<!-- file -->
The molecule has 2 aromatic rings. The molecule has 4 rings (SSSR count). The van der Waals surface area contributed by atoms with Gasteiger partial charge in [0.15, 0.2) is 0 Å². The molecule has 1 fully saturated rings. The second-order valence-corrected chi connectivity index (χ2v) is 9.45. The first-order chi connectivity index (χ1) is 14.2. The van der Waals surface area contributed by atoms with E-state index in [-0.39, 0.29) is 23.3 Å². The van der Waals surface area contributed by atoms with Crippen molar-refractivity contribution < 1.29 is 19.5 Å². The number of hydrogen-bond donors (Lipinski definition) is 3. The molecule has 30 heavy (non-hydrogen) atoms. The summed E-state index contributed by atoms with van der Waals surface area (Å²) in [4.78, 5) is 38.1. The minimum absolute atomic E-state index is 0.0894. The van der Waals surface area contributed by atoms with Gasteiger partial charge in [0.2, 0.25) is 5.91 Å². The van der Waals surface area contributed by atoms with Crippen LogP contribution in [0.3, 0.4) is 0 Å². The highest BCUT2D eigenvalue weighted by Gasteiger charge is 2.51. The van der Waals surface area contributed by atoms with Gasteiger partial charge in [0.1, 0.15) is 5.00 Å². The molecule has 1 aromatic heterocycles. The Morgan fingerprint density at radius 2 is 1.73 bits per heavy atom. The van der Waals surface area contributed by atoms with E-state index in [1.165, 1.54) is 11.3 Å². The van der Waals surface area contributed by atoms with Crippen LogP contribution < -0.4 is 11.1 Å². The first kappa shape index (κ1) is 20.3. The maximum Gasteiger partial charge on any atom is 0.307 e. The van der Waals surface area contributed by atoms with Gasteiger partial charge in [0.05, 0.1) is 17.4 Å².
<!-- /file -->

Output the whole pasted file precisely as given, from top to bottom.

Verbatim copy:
The molecule has 2 aromatic rings. The molecule has 4 rings (SSSR count). The van der Waals surface area contributed by atoms with Gasteiger partial charge in [0.15, 0.2) is 0 Å². The molecule has 1 fully saturated rings. The second-order valence-corrected chi connectivity index (χ2v) is 9.45. The first-order chi connectivity index (χ1) is 14.2. The van der Waals surface area contributed by atoms with E-state index in [-0.39, 0.29) is 23.3 Å². The van der Waals surface area contributed by atoms with Crippen molar-refractivity contribution < 1.29 is 19.5 Å². The number of hydrogen-bond donors (Lipinski definition) is 3. The molecule has 30 heavy (non-hydrogen) atoms. The summed E-state index contributed by atoms with van der Waals surface area (Å²) in [4.78, 5) is 38.1. The minimum absolute atomic E-state index is 0.0894. The van der Waals surface area contributed by atoms with Gasteiger partial charge in [0.2, 0.25) is 5.91 Å². The van der Waals surface area contributed by atoms with Crippen LogP contribution in [0.3, 0.4) is 0 Å². The highest BCUT2D eigenvalue weighted by Gasteiger charge is 2.51. The van der Waals surface area contributed by atoms with Gasteiger partial charge in [0.1, 0.15) is 5.00 Å². The molecule has 1 aromatic heterocycles. The Morgan fingerprint density at radius 2 is 1.73 bits per heavy atom. The van der Waals surface area contributed by atoms with E-state index in [1.165, 1.54) is 11.3 Å². The van der Waals surface area contributed by atoms with Crippen LogP contribution < -0.4 is 11.1 Å². The first kappa shape index (κ1) is 20.3. The maximum Gasteiger partial charge on any atom is 0.307 e. The van der Waals surface area contributed by atoms with Gasteiger partial charge in [0.05, 0.1) is 17.4 Å².